Norway head into the UEFA Women’s Euro 2017 tournament in the Netherlands with significant pedigree in the competition. ‘The Grasshoppers’, as they’re know at home, have won the tournament on two previous occasions in 1987 and 1993. Now under the guidance of Martin Sjögren, Norway will be keen to make it a hat-trick of European titles this summer.
Norway will be expected to progress to the quarter finals after being drawn in Group A with Belgium, Denmark and hosts the Netherlands. Indeed, it will be Norway facing up against the hosts in the opening game of the tournament on the 16th July.
16th July, 17:00 – Netherlands vs Norway, Utrecht
20th July, 19:45 – Norway vs Belgium, Breda
24th July, 19:45 – Norway vs Denmark, Deventer
Quarter Finals: 29th and 30th July
Semi Finals: 3rd August
Final: 6th August
PLAYERS TO LOOK OUT FOR
Ada Hegerberg – Lyon
21 year-old Ada Hegerberg is one of Norway’s brightest young talents. Having scored an impressive ten goals in qualifying, there will be a lot of pressure on the young striker’s shoulders to deliver the goods in what will be her second major international tournament.
Hegerberg is a prolific finisher, and opposition defenders will be dreading the prospect of facing the striker who has scored a remarkable 59 goals in 43 games since joining Lyon in 2014. If Norway are to progress as far as their playing potential suggests they can, then Hegerberg will need to be firing on all cylinders.
Maren Mjelde – Chelsea
If Hegerberg represents youth and inexperience then Maren Mjelde is at the opposite end of the spectrum. Despite only being 27 years old, Mjelde has already amassed over 100 caps for the national side, which she now captains. A hard-hitting centre half, Mjelde will take no prisoners on her quest for international success.
Having signed for Chelsea last year, Mjelde has joined a team with a winning mentality and a taste for success, and Norway manager Martin Sjögren will be hoping she can bring those winning attributes to the national side.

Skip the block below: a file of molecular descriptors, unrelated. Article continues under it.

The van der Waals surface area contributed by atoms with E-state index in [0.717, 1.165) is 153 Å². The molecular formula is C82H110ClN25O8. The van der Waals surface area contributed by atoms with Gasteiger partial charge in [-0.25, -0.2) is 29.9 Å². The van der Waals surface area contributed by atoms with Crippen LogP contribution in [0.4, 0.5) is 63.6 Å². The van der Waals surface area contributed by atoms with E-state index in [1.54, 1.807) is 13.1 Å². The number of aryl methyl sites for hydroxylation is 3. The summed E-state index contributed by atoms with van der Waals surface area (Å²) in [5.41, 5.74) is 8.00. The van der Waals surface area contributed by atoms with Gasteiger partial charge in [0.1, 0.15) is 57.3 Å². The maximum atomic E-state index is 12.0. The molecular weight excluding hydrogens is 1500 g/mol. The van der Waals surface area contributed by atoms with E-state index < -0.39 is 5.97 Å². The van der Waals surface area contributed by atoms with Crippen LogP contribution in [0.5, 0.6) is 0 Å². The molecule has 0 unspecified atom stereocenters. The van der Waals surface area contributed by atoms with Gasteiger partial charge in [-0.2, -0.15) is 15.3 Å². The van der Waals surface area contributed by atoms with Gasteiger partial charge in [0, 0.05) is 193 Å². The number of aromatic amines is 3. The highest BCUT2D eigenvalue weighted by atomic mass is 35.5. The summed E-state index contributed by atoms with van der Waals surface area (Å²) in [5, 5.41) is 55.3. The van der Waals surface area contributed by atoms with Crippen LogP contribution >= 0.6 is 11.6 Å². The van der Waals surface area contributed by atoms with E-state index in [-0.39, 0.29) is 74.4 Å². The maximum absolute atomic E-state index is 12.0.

Isabell Herlovsen – Jiangsu Suning FC
Alongside Hegerberg in the Norwegian strikeforce is 28 year-old Isabell Herlovsen. Now playing in Japan for Jiangsu Suning FC, Herlovsen has racked up over 50 goals for her country and will be keen to add to that tally in the Netherlands this summer.
Calm and skilful on the ball, Herlovsen can provide the composure needed to temper the explosive dynamism of her younger strike partner Hegerberg. The pair scored a combined 17 goals in qualifying, accounting for over half of Norway’s total goals scored, and will be a force to be reckoned with for any defence.
THE MANAGER – MARTIN SJÖGREN
40 year-old Martin Sjögren is a coach who has worked his way up to the top of the women’s game. A reasonably low-profile figure in his playing days, where he graced the likes of IF Halmia, IFK Värnamo and Växjö BK, Sjögren went into management without the kind of playing career that would see him comfortably slide into a coaching role.
Having coached in the women’s game for over 13 years now, Sjögren’s greatest achievement came in 2016 when he guided Swedish side Linköpings FC to the Damallsvenskan title. It was this success that led Sjögren to be approached about managing the national side, and this summer’s European Championships will be his first major tournament as an international coach.
PATH TO THE FINALS
Norway were impressive in qualification, finishing top of Group 8 with an unbeaten record. It was the Norwegian’s defence that was most impressive, keeping a clean sheet in seven of the eight qualifiers. However, the ‘Grasshoppers’ also showcases their attacking threat with a whopping 10-0 triumph over Kazakhstan.
Kazakhstan 0 – 4 Norway
Norway 4 – 0 Wales
Israel 0 – 1 Norway
Austria 0 – 1 Norway
Norway 2 – 2 Austria
Wales 0 – 2 Norway
Norway 10 – 0 Kazakhstan
Norway 5 – 0 Israel
PREVIOUS RECORD AT INTERNATIONAL TOURNAMENTS
Norway’s golden era in the women’s game was in the late 1980s and early 1990s, where the team won two European Championships, in 1987 and 1993 and the World Cup in 1995. Since that time though, the Norwegians have struggled to get over the winning line at the business end of tournaments. The Grasshoppers have been European Championship runners-up in two of the last three editions of the tournament, losing out in the final to Germany in 2005 and 2009. Indeed, the side put on a poor showing in the 2015 World Cup in Canada, crashing out in the Last 16 at the hands of an in-form England side.
DOMESTIC WOMEN’S LEAGUE IN NORWAY
The top level of women’s football in Norway is the aptly named Toppserien, which is comprised of twelve teams from across the country. Trondheims-Ørn hold the record for most titles, having won the league on seven occasions. Asker lie closely behind on six titles, and these two sides are generally considered the top two teams in the country.
On paper, Norway have an exceptionally strong squad capable of beating anyone in the tournament. It will be interesting to see whether the team can shake off the disappointment of losing out in those two European finals. Indeed, the team has a lot to prove after the disappointment of the last World Cup, but if Ada Hegerberg plays to the potential we all know she possesses, then Norway will be a force to reckoned with this summer without doubt.